Wednesday, June 28, 2006

"the visible distance between" als and sacks see things differently

Hilton Als writes, of Toland's mythical deep focus and staging in depth innovations in Citizen Kane, "they wanted the camera to reproduce the way we perceive space - with both foreground and background object in focus." (49) What?

Far be it from me to insist on normalizing concepts of vision. Actually, one of the great things about vision is that for the most part (and say, compared to to sexuality), US 20th C culture is actually relatively comfortable with biological, physiological, phenomenological differences in human vision.

So maybe you, or your friends and neighbors see both foreground and background objects in focus at the same time like in that scene through the window at the beginning of Citizen Kane or that scene between Kane and Susan "Exhausted Toucan" Welles, but I don't.

Frankly, I always thought that what one calls rack focus was a sort of clunky reproduction of "the way we perceive" - that is, we could focus on objects near to us, while our perception of background objects became unclear, or the other way round, according to our will. Rack focus shots look a little silly, but that's what happens, more generally, when film tries to "reproduce the way we perceive." Like in Lady in the Lake. Or nauseating Russian Ark. Or that episode of M*A*S*H entitled "Point of View." Obviously, attempts to reproduce the way we perceive are a popular fascination. But not necessarily in Citizen Kane's deep focus, I don't think.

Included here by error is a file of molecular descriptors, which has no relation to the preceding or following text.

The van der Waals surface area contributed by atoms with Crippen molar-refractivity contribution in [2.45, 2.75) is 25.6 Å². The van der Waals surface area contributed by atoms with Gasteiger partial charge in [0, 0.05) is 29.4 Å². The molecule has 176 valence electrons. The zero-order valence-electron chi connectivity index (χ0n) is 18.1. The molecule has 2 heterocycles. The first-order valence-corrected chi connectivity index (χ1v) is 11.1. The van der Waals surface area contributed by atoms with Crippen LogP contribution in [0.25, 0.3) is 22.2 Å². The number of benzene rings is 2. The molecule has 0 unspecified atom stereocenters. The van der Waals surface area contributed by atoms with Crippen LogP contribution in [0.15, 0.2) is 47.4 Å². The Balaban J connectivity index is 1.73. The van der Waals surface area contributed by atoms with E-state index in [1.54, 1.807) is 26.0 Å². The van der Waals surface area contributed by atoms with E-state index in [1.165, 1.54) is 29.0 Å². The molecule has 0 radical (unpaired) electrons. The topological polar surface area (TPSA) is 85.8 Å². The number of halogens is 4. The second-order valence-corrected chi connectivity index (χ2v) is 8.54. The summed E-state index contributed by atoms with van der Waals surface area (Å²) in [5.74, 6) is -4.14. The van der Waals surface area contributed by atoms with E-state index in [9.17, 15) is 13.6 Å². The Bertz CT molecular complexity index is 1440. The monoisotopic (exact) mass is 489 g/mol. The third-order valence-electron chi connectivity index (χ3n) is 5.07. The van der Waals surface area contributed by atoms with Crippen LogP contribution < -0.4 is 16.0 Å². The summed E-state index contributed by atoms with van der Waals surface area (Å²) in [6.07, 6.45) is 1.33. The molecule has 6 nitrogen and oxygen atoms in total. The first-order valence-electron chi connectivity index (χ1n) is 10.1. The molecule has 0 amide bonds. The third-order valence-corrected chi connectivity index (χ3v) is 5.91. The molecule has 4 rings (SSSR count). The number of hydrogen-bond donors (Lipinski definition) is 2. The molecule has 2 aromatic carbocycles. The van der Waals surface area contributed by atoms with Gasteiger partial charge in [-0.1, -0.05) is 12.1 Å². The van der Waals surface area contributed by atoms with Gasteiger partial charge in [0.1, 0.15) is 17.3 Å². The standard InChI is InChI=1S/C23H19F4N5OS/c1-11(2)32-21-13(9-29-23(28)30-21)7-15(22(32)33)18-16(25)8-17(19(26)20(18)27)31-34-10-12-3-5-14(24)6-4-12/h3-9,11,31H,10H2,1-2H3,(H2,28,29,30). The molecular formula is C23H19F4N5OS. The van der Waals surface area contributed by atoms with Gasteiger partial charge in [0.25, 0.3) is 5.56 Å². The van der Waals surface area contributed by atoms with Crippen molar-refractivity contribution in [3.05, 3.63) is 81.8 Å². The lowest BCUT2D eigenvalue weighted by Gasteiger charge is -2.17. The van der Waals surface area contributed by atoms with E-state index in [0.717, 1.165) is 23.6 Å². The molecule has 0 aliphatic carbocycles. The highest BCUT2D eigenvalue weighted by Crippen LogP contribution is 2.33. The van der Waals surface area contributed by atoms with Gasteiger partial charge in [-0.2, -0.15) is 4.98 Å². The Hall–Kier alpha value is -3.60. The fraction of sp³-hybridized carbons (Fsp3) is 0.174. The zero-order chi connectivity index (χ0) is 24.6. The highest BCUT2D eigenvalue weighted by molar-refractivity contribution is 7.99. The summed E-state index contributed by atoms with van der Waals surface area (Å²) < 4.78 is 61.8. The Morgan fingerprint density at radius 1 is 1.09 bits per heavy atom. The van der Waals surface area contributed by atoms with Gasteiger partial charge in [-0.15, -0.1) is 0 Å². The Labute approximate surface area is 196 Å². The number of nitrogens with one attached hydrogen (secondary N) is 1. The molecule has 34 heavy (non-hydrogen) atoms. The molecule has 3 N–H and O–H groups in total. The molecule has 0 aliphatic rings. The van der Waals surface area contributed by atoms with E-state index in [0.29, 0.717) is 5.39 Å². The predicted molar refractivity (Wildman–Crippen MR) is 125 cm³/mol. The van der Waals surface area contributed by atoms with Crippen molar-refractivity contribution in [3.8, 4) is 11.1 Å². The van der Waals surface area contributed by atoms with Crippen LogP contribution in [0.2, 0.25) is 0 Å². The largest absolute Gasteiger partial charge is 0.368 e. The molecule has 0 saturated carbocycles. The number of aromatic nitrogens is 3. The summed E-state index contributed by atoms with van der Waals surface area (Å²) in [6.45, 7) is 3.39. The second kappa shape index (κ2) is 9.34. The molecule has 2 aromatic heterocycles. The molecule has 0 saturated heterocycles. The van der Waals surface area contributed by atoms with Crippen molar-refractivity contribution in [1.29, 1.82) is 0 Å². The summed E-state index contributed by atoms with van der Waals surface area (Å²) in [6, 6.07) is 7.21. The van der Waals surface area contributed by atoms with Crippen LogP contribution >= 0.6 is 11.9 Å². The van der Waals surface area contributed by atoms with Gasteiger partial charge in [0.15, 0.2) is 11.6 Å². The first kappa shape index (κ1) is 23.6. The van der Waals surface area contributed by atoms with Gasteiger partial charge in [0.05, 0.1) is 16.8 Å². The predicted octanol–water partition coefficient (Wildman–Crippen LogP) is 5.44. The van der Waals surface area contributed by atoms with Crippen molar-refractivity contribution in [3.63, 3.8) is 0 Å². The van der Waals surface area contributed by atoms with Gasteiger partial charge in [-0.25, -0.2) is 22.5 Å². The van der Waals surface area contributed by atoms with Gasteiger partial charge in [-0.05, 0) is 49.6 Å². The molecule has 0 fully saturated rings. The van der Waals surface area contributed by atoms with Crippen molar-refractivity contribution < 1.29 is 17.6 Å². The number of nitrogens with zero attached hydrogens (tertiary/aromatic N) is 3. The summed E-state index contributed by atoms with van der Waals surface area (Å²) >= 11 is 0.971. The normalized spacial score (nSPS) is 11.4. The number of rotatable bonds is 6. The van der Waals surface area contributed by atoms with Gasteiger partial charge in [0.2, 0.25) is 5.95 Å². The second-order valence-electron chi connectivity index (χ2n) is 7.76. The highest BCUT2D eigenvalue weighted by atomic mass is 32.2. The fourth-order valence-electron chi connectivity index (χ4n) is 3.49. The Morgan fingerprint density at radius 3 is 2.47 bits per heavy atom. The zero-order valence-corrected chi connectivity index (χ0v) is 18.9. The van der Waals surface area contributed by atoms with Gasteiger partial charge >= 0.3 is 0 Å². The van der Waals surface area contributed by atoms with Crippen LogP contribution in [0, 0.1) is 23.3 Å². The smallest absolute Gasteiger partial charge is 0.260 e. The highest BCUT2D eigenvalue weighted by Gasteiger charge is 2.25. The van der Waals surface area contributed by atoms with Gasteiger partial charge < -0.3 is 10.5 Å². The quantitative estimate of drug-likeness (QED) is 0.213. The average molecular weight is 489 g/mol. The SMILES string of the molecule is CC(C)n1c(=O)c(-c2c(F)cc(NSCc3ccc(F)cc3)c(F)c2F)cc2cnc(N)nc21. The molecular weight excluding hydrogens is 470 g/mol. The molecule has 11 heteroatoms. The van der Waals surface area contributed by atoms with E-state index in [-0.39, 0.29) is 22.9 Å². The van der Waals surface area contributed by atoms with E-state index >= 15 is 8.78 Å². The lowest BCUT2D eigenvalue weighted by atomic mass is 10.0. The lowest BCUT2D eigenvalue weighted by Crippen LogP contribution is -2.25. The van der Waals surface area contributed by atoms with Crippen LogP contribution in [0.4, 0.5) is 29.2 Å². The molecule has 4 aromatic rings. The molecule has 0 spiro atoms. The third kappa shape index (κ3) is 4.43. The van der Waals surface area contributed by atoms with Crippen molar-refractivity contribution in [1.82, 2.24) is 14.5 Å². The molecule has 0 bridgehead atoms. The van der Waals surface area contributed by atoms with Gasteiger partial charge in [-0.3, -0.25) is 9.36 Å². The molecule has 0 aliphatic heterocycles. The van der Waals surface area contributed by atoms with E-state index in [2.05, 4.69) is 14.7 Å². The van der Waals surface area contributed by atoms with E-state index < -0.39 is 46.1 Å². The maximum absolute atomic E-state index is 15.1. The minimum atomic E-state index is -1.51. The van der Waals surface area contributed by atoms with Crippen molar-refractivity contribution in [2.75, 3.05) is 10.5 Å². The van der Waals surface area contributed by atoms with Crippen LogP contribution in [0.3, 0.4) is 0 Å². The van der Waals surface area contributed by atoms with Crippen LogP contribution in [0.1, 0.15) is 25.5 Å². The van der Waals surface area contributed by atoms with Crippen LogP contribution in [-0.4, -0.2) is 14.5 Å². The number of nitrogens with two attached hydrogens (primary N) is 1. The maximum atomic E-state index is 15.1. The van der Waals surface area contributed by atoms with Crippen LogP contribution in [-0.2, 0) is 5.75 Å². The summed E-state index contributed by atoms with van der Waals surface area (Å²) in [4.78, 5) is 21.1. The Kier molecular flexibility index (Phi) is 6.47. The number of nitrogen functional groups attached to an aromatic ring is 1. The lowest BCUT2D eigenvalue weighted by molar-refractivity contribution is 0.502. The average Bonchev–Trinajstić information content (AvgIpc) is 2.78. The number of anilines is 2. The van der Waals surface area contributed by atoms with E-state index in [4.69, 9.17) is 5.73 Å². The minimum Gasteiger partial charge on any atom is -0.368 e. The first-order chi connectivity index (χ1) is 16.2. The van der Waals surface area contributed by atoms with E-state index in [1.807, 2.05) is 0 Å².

Rather, the ability to see multipe planes in sharp focus silmultaneously is an extension or expansion or variation of human vision, a kind of technological play that allows humans to see in ways that they can't in the world, not in ways that they can.


I'd say the same for stereoscopes. Sacks doesn't claim that stereoscopes reproduce the way we perceive, he's more careful than that. Actually, stereoscopes render what appear to be near and far details in sharp focus, sort of like deep focus camera work. And that particular effect of multiple plane sharp focus is not what Sacks claims produces the stereoscopes "uncanny verisimilitude" (64). The uncanny verisimilitude of the stereopticon is produced by what is variously called "a sensation of depth" and "a magical illusion of depth" or, in Als' language, a production of "the visible distance between." I'd go so far as to draw out Sacks' language a bit and say that what's so uncanny about stereopticons is that the "illusion of depth" feels familiar, but the sharp focus of being able to see that man and the landscape behind him both in sharp focus puts the un in uncanny. Or whatever. You know how that word works. That the familiar "illusion of depth," just one element of human vision, can be isolated and removed from a more unified experience of human vision is, again, technological play.